The Wake County School system, and public education in the U.S. in general, is failing our students, and here is a snippet, from a mom’s perspective, of why:
The curriculum completely ignores geography – at no point in my own children’s time in elementary or middle school, have they been asked to even learn the states in the United States or their capitals. How can we be expected to understand or compete in a global society when our students don’t even know where anything is, or have a concept of their place within the world overall?
The curriculum ignores basic tenets of social studies. For example, kids aren’t taught the difference between a town, a city, a county, a state, or how our society works. My kids were never even taught how to properly address an envelope. But they learned economic theory in 3rd grade – the difference between goods and services. Because every third grader should know that.
Correct spelling isn’t emphasized at all. I was told by an elementary school teacher that students were encouraged to focus on writing a story and they weren’t corrected for spelling because doing so would interrupt their creativity. They said spelling would be taught later. It never was. It’s still not corrected on my kids’ assignments.
Critical thinking isn’t taught. Much ado is made about teaching multiple methods of solving a math problem in elementary school to ensure that students “get it” by one method, if another doesn’t work. And kids are assessed on their reading based on their deeper comprehension. But that’s it, and it’s only in elementary school. Since my kids have been in middle school, they haven’t written a single critical essay on anything they’ve read. Maybe they discuss it as a class, but they aren’t asked to individually think about, anything, write their thoughts, and prove their theory. They haven’t moved beyond the five paragraph structure. My oldest child can solve a math problem based solely on memorizing an algebraic formula, but she doesn’t understand the deeper concept of why she’s solving the problem, or why the formula works to solve the problem. There is no practical application taught for anything they’re learning. They (might) learn or memorize the problem, but if they don’t understand why they’re learning it, what’s the point?
While our students sit in school for six hours, merely brushing the surface of the topics of language arts, social studies, science and math, educators are all the while debating the merits of limited grading and how to improve self esteem. Every base class in high school is now labeled an “honors” class. Students are allowed to join academic honor societies not because they’ve worked hard , shown a passion for the particular subject, and excelled beyond the expectation. No – these aren’t requirements at all. They must only have a B average and want to join. High schools with 60% proficiency in the core subjects and a dismal number of students achieving a satisfactory score on the ACT test are somehow also graduating 97% of their students and patting themselves on the back for it. Schools are eliminating the identification of a valedictorian at graduation because the competition is just too stress-inducing and fierce.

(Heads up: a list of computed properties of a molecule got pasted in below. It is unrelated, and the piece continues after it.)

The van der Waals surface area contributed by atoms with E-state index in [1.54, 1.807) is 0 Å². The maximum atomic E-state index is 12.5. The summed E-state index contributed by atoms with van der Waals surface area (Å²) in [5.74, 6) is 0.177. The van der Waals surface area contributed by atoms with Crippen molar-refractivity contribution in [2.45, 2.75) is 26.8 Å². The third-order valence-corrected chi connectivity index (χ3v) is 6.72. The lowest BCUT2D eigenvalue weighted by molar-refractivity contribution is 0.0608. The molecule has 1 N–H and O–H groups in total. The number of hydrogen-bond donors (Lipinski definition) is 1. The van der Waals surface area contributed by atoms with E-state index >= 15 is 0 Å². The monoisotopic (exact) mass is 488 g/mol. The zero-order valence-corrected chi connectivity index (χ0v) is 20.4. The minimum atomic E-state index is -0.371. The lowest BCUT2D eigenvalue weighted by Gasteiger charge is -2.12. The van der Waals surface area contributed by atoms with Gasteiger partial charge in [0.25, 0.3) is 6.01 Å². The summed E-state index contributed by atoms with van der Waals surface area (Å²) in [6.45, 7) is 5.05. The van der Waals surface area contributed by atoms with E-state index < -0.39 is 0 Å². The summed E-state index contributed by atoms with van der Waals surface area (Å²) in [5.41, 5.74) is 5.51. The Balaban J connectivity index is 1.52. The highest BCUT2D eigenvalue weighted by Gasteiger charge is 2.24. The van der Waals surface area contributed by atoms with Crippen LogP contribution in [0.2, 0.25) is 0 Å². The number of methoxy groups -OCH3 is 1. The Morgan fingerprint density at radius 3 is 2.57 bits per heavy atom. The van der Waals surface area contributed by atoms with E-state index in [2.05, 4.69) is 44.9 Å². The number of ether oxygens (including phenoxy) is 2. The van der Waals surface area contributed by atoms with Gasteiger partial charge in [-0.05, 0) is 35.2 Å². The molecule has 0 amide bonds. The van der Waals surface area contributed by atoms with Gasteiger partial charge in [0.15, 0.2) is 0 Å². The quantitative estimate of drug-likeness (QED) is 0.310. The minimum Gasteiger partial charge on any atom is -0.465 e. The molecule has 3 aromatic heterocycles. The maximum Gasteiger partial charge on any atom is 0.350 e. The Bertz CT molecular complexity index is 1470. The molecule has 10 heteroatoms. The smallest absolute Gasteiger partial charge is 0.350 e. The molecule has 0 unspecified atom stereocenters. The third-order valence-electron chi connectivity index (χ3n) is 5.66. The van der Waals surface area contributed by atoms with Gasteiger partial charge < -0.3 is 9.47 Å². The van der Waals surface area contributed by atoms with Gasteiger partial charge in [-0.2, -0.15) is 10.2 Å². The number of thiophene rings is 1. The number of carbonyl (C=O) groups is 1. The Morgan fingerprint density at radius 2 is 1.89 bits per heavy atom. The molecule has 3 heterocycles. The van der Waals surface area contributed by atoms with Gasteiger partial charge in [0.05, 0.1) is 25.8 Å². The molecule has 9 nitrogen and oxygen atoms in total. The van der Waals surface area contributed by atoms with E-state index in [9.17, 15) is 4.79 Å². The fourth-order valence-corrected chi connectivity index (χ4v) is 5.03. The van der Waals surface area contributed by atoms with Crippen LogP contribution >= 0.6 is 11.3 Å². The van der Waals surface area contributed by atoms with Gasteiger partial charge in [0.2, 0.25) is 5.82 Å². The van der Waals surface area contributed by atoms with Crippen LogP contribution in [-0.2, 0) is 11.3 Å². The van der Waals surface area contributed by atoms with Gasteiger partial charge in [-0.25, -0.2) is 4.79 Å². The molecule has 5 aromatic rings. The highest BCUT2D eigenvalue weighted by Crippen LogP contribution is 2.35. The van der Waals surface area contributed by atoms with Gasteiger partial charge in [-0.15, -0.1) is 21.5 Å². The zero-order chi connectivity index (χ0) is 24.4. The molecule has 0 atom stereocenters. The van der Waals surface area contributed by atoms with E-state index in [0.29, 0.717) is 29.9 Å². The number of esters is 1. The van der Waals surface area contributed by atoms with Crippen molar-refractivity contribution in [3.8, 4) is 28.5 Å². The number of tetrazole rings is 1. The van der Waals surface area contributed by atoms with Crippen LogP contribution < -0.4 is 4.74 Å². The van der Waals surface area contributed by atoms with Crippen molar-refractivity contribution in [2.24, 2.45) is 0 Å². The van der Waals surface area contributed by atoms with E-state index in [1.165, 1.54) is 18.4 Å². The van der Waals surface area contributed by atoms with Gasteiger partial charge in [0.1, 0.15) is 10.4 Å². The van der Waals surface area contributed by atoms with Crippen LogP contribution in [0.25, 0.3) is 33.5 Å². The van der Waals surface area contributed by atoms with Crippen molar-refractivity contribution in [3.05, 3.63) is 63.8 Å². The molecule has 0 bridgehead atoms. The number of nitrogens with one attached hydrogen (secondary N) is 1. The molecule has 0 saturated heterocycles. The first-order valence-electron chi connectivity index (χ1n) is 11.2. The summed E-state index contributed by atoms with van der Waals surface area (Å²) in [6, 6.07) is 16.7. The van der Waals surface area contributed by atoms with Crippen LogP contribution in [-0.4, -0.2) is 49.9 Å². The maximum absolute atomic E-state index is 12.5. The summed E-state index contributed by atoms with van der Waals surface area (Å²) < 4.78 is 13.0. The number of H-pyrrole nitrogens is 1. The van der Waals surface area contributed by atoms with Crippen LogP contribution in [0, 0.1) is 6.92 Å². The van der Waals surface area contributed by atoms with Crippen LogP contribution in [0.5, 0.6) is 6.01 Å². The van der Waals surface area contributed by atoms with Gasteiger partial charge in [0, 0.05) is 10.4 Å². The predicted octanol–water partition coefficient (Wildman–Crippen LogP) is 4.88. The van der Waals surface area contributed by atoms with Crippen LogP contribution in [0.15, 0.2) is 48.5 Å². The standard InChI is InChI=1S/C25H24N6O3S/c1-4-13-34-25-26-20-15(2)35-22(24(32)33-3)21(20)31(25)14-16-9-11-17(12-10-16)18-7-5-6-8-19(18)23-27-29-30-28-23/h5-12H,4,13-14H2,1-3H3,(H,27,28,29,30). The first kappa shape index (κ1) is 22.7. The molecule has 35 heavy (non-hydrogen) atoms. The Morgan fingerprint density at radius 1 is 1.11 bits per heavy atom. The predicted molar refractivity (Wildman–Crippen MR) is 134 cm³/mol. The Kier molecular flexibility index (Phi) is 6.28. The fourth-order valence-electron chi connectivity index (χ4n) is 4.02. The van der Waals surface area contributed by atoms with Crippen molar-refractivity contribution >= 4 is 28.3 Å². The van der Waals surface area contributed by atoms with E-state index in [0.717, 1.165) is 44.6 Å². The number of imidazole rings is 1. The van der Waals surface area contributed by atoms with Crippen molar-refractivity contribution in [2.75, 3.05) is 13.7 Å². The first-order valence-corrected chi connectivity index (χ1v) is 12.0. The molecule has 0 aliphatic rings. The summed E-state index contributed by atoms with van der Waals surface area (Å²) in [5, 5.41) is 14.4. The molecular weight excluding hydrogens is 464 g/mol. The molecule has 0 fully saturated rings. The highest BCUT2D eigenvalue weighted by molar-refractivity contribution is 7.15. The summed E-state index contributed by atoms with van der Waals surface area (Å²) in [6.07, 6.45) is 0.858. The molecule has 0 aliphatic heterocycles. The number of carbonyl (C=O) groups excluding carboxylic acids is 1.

There’s a lot wrong with this picture and I wonder how we devolved into this state of things in a relatively short period of time. I’m all for trying to find a way to help lower performing students achieve, but I don’t agree with this dumbing down of the education system, this pushing everyone to the middle, and that is what is happening here. I’d like to say it’s happening just in Wake County, but I’m hearing from family in Maryland that the situation is the same there, too. In fact, it’s happening at the college level as well. Professors are being pressured to give students higher grades, so as not to tick off parents, risk damaging the school’s reputation, and see enrollments drop.
I believe there are many culprits: A generation of parents whose children, in their opinion, can do no wrong, helicopter parenting, local school boards and state legislatures that are too interested in the next fad in education, an overly litigious society, and the elevation of importance attached to financial gain over doing the right thing.
As a parent, I worry that I’m doing my kids an injustice in sending them to public school. I wonder what I can do to effect change for all students and I wonder what, exactly, is wrong with challenging kids? I understand the appeal of homeschooling and am drawn to the idea of it, while also realizing the inherent dangers associated with it.
I do believe that a lack of education is truly a danger to democracy and I believe we can’t just send our kids to school anymore and assume the school is doing a good enough job of educating them, because it’s not. And while I like to think I’ll have time to fill in the gaps in my kids’ learning through outside enrichment activities, at home discussion of a wide variety of topics, and travel, that hasn’t happened as much as I’d like because life gets in the way. And besides, most people don’t have the time, money, or resources to supplement in this way. And they shouldn’t have to, if public education was effective. Unfortunately, in its current state, it’s not.